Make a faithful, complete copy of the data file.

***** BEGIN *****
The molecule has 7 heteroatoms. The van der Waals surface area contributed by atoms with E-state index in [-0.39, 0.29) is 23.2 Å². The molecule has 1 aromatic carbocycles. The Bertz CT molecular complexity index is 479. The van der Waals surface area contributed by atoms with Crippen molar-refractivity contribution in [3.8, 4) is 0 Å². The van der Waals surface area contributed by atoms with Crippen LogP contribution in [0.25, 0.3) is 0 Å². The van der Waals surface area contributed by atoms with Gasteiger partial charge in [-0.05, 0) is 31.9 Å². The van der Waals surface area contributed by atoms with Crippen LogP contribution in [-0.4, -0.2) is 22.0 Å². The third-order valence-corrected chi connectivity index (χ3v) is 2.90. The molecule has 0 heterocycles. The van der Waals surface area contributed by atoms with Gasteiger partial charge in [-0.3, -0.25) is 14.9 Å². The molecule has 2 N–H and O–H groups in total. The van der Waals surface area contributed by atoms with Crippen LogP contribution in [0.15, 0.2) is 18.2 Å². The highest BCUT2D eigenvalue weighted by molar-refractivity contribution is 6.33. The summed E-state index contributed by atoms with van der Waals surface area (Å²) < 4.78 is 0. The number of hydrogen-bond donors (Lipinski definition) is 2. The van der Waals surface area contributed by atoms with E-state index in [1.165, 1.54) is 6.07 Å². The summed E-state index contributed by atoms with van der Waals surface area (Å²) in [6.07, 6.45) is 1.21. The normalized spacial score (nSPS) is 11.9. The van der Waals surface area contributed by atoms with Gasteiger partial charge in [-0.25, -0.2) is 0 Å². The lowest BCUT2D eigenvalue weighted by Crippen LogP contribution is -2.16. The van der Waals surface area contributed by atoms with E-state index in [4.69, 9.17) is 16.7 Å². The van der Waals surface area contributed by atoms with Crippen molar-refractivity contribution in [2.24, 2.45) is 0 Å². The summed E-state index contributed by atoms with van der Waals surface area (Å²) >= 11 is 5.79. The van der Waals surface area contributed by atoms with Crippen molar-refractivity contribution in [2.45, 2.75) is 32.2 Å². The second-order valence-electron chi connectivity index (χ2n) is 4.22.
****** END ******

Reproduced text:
The molecule has 7 heteroatoms. The van der Waals surface area contributed by atoms with E-state index in [-0.39, 0.29) is 23.2 Å². The molecule has 1 aromatic carbocycles. The Bertz CT molecular complexity index is 479. The van der Waals surface area contributed by atoms with Crippen molar-refractivity contribution in [3.8, 4) is 0 Å². The van der Waals surface area contributed by atoms with Crippen LogP contribution in [0.25, 0.3) is 0 Å². The van der Waals surface area contributed by atoms with Gasteiger partial charge in [-0.05, 0) is 31.9 Å². The van der Waals surface area contributed by atoms with Crippen LogP contribution in [-0.4, -0.2) is 22.0 Å². The third-order valence-corrected chi connectivity index (χ3v) is 2.90. The molecule has 0 heterocycles. The van der Waals surface area contributed by atoms with Gasteiger partial charge in [-0.3, -0.25) is 14.9 Å². The molecule has 2 N–H and O–H groups in total. The van der Waals surface area contributed by atoms with Crippen LogP contribution in [0.15, 0.2) is 18.2 Å². The highest BCUT2D eigenvalue weighted by molar-refractivity contribution is 6.33. The summed E-state index contributed by atoms with van der Waals surface area (Å²) < 4.78 is 0. The number of hydrogen-bond donors (Lipinski definition) is 2. The van der Waals surface area contributed by atoms with E-state index in [1.165, 1.54) is 6.07 Å². The summed E-state index contributed by atoms with van der Waals surface area (Å²) in [6.07, 6.45) is 1.21. The normalized spacial score (nSPS) is 11.9. The van der Waals surface area contributed by atoms with Gasteiger partial charge in [-0.25, -0.2) is 0 Å². The lowest BCUT2D eigenvalue weighted by Crippen LogP contribution is -2.16. The van der Waals surface area contributed by atoms with E-state index in [4.69, 9.17) is 16.7 Å². The van der Waals surface area contributed by atoms with Crippen molar-refractivity contribution in [2.24, 2.45) is 0 Å². The summed E-state index contributed by atoms with van der Waals surface area (Å²) >= 11 is 5.79. The van der Waals surface area contributed by atoms with Crippen molar-refractivity contribution in [2.45, 2.75) is 32.2 Å². The second-order valence-electron chi connectivity index (χ2n) is 4.22.